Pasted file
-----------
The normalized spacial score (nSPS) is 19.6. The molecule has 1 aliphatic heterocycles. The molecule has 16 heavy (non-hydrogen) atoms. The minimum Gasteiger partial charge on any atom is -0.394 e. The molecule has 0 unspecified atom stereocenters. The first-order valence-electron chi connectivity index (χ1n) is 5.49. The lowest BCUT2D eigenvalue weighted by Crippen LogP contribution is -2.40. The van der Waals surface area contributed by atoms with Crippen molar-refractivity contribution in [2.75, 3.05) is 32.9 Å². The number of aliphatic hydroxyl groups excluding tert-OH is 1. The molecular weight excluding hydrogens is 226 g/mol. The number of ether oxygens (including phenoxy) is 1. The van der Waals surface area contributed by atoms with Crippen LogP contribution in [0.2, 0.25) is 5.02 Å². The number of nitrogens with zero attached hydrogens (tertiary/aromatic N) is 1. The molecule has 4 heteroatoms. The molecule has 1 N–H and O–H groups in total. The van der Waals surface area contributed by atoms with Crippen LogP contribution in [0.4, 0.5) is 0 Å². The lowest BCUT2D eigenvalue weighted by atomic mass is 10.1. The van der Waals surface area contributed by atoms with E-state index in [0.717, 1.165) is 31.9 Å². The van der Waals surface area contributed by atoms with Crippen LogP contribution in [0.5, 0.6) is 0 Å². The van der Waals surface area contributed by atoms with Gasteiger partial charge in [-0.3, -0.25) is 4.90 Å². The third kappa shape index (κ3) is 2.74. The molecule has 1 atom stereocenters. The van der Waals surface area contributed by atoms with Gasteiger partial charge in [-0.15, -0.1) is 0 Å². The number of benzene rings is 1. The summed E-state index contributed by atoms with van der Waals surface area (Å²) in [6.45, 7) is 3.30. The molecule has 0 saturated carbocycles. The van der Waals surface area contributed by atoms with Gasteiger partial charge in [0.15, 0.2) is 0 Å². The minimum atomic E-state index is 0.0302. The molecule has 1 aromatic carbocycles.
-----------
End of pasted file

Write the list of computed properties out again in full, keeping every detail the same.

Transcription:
The normalized spacial score (nSPS) is 19.6. The molecule has 1 aliphatic heterocycles. The molecule has 16 heavy (non-hydrogen) atoms. The minimum Gasteiger partial charge on any atom is -0.394 e. The molecule has 0 unspecified atom stereocenters. The first-order valence-electron chi connectivity index (χ1n) is 5.49. The lowest BCUT2D eigenvalue weighted by Crippen LogP contribution is -2.40. The van der Waals surface area contributed by atoms with Crippen molar-refractivity contribution in [2.75, 3.05) is 32.9 Å². The number of aliphatic hydroxyl groups excluding tert-OH is 1. The molecular weight excluding hydrogens is 226 g/mol. The number of ether oxygens (including phenoxy) is 1. The van der Waals surface area contributed by atoms with Crippen LogP contribution in [0.2, 0.25) is 5.02 Å². The number of nitrogens with zero attached hydrogens (tertiary/aromatic N) is 1. The molecule has 4 heteroatoms. The molecule has 1 N–H and O–H groups in total. The van der Waals surface area contributed by atoms with Crippen LogP contribution in [0.4, 0.5) is 0 Å². The lowest BCUT2D eigenvalue weighted by atomic mass is 10.1. The van der Waals surface area contributed by atoms with E-state index in [0.717, 1.165) is 31.9 Å². The van der Waals surface area contributed by atoms with Crippen LogP contribution in [0.5, 0.6) is 0 Å². The van der Waals surface area contributed by atoms with Gasteiger partial charge in [-0.3, -0.25) is 4.90 Å². The third kappa shape index (κ3) is 2.74. The molecule has 1 atom stereocenters. The van der Waals surface area contributed by atoms with Gasteiger partial charge in [-0.15, -0.1) is 0 Å². The number of benzene rings is 1. The summed E-state index contributed by atoms with van der Waals surface area (Å²) in [6.45, 7) is 3.30. The molecule has 0 saturated carbocycles. The van der Waals surface area contributed by atoms with Gasteiger partial charge in [0.15, 0.2) is 0 Å². The minimum atomic E-state index is 0.0302. The molecule has 1 aromatic carbocycles.